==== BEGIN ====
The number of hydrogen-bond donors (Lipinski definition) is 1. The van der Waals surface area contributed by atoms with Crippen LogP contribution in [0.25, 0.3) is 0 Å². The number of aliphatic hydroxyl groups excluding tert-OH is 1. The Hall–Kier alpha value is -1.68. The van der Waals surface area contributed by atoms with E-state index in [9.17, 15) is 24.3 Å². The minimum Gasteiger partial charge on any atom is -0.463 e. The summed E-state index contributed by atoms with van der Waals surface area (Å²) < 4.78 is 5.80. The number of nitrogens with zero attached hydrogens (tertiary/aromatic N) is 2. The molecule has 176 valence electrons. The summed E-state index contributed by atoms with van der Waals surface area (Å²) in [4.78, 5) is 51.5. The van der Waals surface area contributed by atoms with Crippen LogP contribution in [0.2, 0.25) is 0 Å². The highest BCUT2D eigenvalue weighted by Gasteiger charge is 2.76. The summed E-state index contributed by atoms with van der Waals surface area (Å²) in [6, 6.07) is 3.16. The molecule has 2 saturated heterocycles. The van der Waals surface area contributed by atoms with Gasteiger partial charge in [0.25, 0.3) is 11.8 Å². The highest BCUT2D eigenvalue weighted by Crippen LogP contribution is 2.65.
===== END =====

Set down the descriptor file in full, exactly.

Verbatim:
The number of hydrogen-bond donors (Lipinski definition) is 1. The van der Waals surface area contributed by atoms with Crippen LogP contribution in [0.25, 0.3) is 0 Å². The number of aliphatic hydroxyl groups excluding tert-OH is 1. The Hall–Kier alpha value is -1.68. The van der Waals surface area contributed by atoms with E-state index in [9.17, 15) is 24.3 Å². The minimum Gasteiger partial charge on any atom is -0.463 e. The summed E-state index contributed by atoms with van der Waals surface area (Å²) < 4.78 is 5.80. The number of nitrogens with zero attached hydrogens (tertiary/aromatic N) is 2. The molecule has 176 valence electrons. The summed E-state index contributed by atoms with van der Waals surface area (Å²) in [4.78, 5) is 51.5. The van der Waals surface area contributed by atoms with Crippen LogP contribution in [0.2, 0.25) is 0 Å². The highest BCUT2D eigenvalue weighted by Gasteiger charge is 2.76. The summed E-state index contributed by atoms with van der Waals surface area (Å²) in [6, 6.07) is 3.16. The molecule has 2 saturated heterocycles. The van der Waals surface area contributed by atoms with Gasteiger partial charge in [0.25, 0.3) is 11.8 Å². The highest BCUT2D eigenvalue weighted by Crippen LogP contribution is 2.65.